This attractive new release from Chandos is dedicated to orchestral music written by Artur Kapp (1878-1952), his son Eugen (1908-1996) and his nephew Villem (1913-1964). These three musicians were largely responsible for founding and maintaining the so-called 'Estonian orchestral tradition' during a time of great volatility in their country's history. Admittedly, this tradition is deeply indebted to composers from across Estonia's eastern border (with occasional references to Scandinavia) and trails behind its neighbours from a temporal stylistic standpoint. Nevertheless, the works presented here are enjoyable and rewarding, and deserve to be heard outside their land of origin. And who better to make a case for the oeuvre of this national compositional lineage than the head of the same country's own conducting dynasty – Neeme Järvi.
Though the senior Kapp had a long and productive career, writing five symphonies, five concertos and an oratorio based on the Biblical story of Job (amongst other works), the work chosen here is his first for orchestral forces. Written in 1899 as an examination piece at the St Petersburg Conservatory, the dramatic overture Don Carlos is brimming with attractive melodies and inventive instrumentation. Given the piece's compositional proficiency, with its dexterous treatment of thematic material in relation to Schiller's tale, it surprises me that Järvi has not previously committed it to disc. He directs a sparkling account at the helm of the superlative BBC Philharmonic Orchestra, shaping the composer's organised tumult with the utmost care.
Eugen Kapp studied with his father Artur at the Tallinn Conservatory and went on to become the institute's Rector from 1952 to 1964. His ballet Kalevipoeg (1947) was based on Estonia's eponymous national epic poem (which has no fewer than 19,032 verses), penned by Friedrich Reinhold Kreutzwald nearly a century earlier. Thankfully, the orchestral suite presented here is not quite as daunting as its source material, divided into six short, enchanting movements.
These pieces are not unlike those Tchaikovsky composed in an effort to bring The Nutcracker to concert audiences. However, beyond the sweeping melodies and expert orchestrations, Kapp's work does manage to set itself apart. There is a greater sense of folk music in the Kalevipoeg Suite, particularly in 'Forging of the Swords' (a rambunctious gallop which should unquestionably be used as the theme for a TV western) and, unsurprisingly, in the appropriately named 'Folk Dance' (which relies staunchly upon an irregular 3-2-3 quaver beat). There is also a palpable tinge of twentieth-century modernity, both in harmony (such as the juicy introduction to 'Kalevipoeg's Dance with the Maiden of the Lake') and in texture (the whirling woodwind semiquavers in 'Dance of the Wind' are reminiscent of Stravinsky's Firebird). Järvi and the BBC Philharmonic capture the essence of these mouth-watering miniatures, with vivacious woodwind solos and a remarkable intensity from the strings.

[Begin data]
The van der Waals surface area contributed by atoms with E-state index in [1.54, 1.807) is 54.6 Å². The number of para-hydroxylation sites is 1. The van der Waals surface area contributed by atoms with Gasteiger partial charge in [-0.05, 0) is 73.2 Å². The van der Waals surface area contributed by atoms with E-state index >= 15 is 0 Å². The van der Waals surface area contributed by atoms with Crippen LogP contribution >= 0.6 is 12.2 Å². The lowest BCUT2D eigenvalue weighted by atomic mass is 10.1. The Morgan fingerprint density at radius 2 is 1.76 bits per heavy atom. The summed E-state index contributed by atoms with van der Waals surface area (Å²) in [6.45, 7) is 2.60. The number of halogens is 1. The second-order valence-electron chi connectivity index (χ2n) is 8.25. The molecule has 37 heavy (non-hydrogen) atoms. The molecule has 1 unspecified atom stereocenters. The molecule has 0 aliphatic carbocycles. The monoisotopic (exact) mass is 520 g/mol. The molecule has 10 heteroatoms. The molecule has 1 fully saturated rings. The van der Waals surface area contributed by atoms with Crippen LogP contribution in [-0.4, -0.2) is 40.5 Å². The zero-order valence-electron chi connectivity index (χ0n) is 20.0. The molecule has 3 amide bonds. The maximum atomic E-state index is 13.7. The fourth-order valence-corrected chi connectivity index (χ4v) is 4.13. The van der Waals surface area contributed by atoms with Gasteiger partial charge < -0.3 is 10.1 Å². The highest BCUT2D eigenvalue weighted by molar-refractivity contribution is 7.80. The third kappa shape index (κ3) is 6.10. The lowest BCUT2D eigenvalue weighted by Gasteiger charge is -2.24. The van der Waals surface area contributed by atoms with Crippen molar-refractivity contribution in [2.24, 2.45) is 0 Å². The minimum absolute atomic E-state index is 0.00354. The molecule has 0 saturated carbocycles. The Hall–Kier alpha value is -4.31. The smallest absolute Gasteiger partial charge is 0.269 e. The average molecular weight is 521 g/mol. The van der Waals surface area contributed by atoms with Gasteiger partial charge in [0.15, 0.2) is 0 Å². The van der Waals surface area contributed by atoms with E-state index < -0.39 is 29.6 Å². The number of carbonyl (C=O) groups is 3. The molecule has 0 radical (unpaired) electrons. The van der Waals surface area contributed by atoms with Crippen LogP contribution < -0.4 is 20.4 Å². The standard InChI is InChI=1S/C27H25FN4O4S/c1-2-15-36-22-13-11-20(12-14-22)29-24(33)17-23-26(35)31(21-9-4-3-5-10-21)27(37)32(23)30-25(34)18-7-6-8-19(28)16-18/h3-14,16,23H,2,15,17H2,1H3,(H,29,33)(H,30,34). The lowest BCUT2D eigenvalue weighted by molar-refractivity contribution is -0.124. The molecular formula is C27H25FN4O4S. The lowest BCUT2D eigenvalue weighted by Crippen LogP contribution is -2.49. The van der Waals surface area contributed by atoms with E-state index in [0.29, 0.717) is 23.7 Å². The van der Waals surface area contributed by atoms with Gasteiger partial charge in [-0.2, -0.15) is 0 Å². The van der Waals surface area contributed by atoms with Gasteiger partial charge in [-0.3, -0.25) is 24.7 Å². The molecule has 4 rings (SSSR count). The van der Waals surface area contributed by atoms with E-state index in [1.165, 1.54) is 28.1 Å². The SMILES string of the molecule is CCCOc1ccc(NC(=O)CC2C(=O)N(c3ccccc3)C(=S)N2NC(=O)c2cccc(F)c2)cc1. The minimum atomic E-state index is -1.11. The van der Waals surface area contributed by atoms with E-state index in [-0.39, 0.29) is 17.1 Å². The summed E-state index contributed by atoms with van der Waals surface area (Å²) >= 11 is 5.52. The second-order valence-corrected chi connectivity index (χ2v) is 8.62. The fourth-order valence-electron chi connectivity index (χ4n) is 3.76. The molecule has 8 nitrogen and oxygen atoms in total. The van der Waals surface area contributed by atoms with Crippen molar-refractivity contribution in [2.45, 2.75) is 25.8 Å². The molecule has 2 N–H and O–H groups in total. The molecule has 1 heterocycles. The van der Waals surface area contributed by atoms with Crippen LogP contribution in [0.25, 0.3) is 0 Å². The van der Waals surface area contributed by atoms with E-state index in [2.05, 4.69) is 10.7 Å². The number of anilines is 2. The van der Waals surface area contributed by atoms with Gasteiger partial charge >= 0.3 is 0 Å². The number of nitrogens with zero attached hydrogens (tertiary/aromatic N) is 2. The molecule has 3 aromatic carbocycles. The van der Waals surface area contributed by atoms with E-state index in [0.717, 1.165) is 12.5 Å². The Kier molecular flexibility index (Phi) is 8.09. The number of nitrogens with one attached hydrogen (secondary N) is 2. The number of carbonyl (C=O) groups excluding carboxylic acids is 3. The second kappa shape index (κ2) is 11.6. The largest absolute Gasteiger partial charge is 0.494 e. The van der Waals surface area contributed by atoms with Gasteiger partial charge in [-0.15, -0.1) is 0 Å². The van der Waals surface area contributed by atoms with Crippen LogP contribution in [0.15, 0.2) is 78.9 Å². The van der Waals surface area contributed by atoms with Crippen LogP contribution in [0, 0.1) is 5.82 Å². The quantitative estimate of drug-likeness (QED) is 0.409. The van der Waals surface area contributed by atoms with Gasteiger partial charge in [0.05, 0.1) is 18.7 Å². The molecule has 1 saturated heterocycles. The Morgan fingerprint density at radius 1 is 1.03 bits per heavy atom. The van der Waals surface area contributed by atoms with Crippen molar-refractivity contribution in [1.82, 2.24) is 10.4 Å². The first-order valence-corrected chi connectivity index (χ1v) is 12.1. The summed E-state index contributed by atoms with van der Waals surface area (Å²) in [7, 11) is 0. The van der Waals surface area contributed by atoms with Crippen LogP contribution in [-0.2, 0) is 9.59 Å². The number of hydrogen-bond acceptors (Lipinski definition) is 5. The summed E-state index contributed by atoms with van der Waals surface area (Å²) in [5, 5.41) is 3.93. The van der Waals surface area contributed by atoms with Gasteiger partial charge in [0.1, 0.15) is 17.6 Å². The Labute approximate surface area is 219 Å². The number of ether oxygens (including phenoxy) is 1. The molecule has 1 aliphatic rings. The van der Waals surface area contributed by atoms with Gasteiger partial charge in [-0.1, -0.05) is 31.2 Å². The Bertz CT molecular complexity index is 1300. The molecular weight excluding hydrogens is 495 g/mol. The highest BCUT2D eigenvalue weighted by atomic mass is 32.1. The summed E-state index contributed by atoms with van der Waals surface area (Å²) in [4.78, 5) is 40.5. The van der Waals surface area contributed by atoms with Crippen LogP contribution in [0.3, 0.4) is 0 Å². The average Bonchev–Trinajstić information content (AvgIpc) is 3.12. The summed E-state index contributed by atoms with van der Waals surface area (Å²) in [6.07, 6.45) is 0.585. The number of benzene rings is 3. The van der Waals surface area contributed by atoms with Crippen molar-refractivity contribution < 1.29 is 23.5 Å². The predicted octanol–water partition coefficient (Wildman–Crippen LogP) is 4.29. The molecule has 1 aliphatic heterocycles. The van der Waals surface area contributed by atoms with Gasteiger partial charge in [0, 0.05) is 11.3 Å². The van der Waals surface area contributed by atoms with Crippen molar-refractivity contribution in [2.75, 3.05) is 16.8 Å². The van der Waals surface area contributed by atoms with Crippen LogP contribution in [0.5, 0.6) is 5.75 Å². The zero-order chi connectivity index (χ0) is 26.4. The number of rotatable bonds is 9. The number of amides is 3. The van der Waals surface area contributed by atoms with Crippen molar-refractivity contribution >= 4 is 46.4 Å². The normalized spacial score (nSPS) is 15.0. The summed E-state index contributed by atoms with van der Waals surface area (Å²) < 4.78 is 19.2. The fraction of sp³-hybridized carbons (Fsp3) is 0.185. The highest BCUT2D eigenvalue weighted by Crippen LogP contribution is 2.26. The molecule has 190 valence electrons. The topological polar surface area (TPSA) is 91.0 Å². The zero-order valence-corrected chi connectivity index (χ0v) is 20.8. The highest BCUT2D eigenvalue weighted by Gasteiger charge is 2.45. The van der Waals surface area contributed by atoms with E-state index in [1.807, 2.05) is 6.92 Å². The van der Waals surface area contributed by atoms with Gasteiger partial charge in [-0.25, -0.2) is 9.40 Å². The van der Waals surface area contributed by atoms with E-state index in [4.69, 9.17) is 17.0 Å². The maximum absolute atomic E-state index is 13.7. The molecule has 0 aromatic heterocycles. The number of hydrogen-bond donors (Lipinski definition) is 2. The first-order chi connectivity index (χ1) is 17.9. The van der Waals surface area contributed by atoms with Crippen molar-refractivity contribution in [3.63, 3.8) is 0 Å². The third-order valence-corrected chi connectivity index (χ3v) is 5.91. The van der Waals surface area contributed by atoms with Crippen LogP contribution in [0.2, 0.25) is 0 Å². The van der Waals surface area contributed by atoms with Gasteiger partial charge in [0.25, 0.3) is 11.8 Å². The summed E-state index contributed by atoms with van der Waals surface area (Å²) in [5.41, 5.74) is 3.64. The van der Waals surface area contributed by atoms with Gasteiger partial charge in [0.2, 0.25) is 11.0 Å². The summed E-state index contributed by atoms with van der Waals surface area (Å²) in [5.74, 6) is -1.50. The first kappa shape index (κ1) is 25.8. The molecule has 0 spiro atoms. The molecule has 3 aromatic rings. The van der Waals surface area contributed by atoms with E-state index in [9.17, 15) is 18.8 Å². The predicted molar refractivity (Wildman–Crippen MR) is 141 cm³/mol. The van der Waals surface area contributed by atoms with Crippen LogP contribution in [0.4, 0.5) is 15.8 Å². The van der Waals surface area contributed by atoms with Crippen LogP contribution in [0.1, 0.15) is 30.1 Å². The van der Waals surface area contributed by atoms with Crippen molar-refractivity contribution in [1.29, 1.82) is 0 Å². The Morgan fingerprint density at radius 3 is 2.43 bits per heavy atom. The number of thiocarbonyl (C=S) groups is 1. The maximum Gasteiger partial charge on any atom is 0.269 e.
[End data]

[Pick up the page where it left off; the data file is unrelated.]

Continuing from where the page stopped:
Villem Kapp – who also received tutelage from Artur at the Tallinn Conservatory – has written the most 'out-of-date' work on this disc. His Symphony No. 2 in C minor (1955) appeared about seven decades after the era in which it belongs. It is, nevertheless, a neat, tautly constructed composition. The opening movement is based around a simple yet highly functional motif somewhat akin to first four notes of Shostakovich's 'Cello Concerto No. 1. The second subject, though not the most memorable, threatens to launch itself wholeheartedly into 'I Vow to Thee My Country' before opting to take an alternative path. Following a fairly conventional working-out of material Kapp presents an inspired and unforeseen conclusion which is ably executed by conductor and orchestra.
The almost-Brahmsian Adagio espressivo is notable for its sumptuously unpredictable harmonic inflections. The BBC Philharmonic is tender in its performance, though they might have shown greater expressivity in Kapp's luscious countermelodies (particularly in the strings during the introduction). The ensuing Allegro is a waltz in which both mischief and magnificence abound. Its carefree nature allows us a few minutes of idyll before the Finale brings us full circle by reintroducing the overwhelming tension of the first movement. The four-note motif from the first movement is immediately thrust upon us, followed by a rekindling of the tragedy initially experienced during the symphony's introduction. A thrilling allegro passage follows, after which the movement reaches its peak with a radiantly majestic restatement of the second subject's principal theme. Järvi and his orchestra navigate these junctures with flair and panache, bringing the work to a triumphant close.
Accompanied by concise yet informative booklet notes, and aided by exceptional recorded sound, these performances are a resounding success, and fully deserve to garner the Kapp family greater recognition away from their homeland.